The truth is like a vegetable your mother makes you eat, nourishing but it tastes terrible
Sarah Dunant looks through history to understand apparently irrational behaviour.
Architectural writer Shumi Bose explores whether we can trust what we see.
Brian Cox, Robin Ince and guests ask whether science needs war to drive it.
Will Self asks some of Britain's key opinion-makers about the nature of our existence.
Edward Said considers how far an intellectual should participate in the public sphere.
Melvyn Bragg and his guests discuss the ancient Greek philosopher Heraclitus.
Edward Said explores the role of intellectuals from different cultures and backgrounds.
Dr Mark Lythgoe attempts to find out what constitutes intuition and when we should use it.
Could the world around us be a simulated reality?
Scientist Jim Al-Khalili gets a new pen-pal, living off-grid on a remote Canadian island.
Will Self expresses deep concerns about the nature and value of scientific progress.
Are we really living in a post-truth world? Jo Fidgen investigates.
Alan Read presents a philosophical reflection on reality and theatre.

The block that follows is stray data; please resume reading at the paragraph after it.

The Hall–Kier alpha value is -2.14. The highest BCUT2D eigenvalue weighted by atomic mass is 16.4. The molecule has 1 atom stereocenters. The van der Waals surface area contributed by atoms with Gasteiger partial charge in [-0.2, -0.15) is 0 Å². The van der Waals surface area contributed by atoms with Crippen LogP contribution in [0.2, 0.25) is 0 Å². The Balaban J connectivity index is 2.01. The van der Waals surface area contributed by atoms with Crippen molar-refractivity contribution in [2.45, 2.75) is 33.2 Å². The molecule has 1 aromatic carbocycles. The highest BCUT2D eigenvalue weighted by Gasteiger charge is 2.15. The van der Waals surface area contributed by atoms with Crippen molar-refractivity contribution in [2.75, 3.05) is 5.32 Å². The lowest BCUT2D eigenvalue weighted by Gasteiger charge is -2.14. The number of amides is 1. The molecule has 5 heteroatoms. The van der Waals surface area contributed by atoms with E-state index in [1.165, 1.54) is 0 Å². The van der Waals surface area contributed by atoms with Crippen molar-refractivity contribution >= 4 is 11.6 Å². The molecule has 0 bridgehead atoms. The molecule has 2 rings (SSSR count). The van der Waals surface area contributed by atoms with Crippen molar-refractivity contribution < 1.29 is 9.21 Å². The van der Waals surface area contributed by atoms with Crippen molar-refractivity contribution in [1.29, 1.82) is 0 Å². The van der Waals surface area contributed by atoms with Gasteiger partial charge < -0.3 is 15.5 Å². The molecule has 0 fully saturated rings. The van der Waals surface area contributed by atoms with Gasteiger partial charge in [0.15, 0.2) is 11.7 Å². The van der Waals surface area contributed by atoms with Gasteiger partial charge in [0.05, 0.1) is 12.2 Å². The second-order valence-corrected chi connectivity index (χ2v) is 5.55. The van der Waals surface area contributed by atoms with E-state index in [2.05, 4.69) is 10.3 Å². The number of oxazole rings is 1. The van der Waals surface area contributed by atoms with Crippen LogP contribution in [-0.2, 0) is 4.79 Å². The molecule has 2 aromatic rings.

Edward Said examines amateur intellectuals and their influence on society.
Melvyn Bragg examines whether mankind has made as much moral as material progress.
Joan Bakewell discusses belief with novelist Salley Vickers.
Marcus Brigstocke joins Brian Cox and Robin Ince to discuss the role of science mavericks.
Edward Said asks the basic question for the intellectual: how does one speak the truth?
Steven Poole argues that we should resist the idea that humans are irrational.
Robert Rowland Smith argues that we are coming to the end of the age of ideas.
Art critic Rachel Campbell-Johnston, explores the mysterious world of art attribution.
Michael Blastland examines the psychology of us and them and perceptions of 'the other'.
Josie Long hears stories of 'others' and outsiders.
Josie Long encounters strangers.
Ernie Rea and guests discuss the religious understanding of truth.
Melvyn Bragg and guests discuss philosophical approaches to truth.
Michael Howard, Tony Blair and Nicholas Parsons join Gerald to ask, 'What is truth?'.